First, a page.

While the CentOS 8 release brought new features and updates, (including boom, tlog, EL8, and stratis storage manager) Red Hat revised the EOL date from the previously planned December 2029 to December of 2021.

For teams with EOL CentOS 8 deployments, ensuring your deployments are patched against known CVEs and finding a suitable migration path are both top priorities.

Learn More About CentOS 8 LTS From OpenLogic >>

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CentOS Enterprise Linux Alternatives

Given the end of life announcements for CentOS from Red Hat and the CentOS community, many organizations who liked what CentOS offered are paying close attention to CentOS alternatives like Rocky Linux, AlmaLinux, and Navy Linux.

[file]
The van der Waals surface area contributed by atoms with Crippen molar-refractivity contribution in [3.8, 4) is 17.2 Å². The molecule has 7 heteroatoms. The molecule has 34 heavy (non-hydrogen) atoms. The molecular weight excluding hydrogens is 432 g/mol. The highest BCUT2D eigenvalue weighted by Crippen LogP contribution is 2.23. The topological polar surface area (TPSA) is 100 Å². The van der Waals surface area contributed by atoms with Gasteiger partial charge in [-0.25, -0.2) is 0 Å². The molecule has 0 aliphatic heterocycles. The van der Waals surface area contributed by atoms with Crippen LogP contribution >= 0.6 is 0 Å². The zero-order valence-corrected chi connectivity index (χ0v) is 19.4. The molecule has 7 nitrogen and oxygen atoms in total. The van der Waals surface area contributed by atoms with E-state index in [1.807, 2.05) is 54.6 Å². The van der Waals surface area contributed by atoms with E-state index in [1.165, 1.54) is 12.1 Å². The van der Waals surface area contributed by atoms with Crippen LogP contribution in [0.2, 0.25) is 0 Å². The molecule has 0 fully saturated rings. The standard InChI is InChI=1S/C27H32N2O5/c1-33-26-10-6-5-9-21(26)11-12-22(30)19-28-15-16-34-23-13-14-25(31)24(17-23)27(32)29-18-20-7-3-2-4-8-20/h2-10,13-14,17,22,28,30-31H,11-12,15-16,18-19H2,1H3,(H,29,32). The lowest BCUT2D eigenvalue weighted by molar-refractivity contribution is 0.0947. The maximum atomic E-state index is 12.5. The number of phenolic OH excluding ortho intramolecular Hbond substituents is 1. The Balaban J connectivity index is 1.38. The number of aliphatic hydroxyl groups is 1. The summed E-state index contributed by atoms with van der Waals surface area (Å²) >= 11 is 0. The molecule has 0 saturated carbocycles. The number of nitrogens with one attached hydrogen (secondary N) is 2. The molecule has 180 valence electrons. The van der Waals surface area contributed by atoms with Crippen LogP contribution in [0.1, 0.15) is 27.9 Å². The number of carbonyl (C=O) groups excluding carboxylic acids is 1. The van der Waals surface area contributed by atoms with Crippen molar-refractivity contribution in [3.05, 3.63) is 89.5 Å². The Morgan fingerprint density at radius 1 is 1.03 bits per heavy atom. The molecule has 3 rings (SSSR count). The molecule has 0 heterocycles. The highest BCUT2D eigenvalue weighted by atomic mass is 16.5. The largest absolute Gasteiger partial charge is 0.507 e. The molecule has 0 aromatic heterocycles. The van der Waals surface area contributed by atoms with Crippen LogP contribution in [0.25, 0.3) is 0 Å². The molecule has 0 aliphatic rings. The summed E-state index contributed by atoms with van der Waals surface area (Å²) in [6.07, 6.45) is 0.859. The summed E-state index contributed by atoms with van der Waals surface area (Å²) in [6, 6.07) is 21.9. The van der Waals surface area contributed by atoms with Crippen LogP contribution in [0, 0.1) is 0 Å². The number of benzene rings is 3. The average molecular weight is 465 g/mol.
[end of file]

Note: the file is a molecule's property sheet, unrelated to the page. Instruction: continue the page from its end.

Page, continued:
These Linux distributions are considered viable alternatives to CentOS because, like CentOS Linux, they are derived from RHEL releases. Since the decision to focus on CentOS Stream, Rocky Linux, AlmaLinux, and Navy Linux have all released minor versions that mirror RHEL minor releases.

Learn More About New Releases for CentOS Enterprise Linux Alternatives

AlmaLinux 9 and Rocky Linux 9 became available soon after the release of RHEL 9, and the viability of these distributions for enterprise use cases is no longer a question. This remains true even after Red Hat's announcement about restricting RHEL source code access. In the video below, Rocky Linux's Greg Kurtzer and AlmaLinux's benny Vasquez discuss the end of the CentOS era and how their communities and projects are evolving.


Related Resources

Comparisons: CentOS vs. Guides

When it comes to Enterprise Linux distributions, there are many comparable distributions to CentOS Linux. That’s especially true now that there are CentOS alternatives like Rocky Linux, AlmaLinux, and Navy Linux available.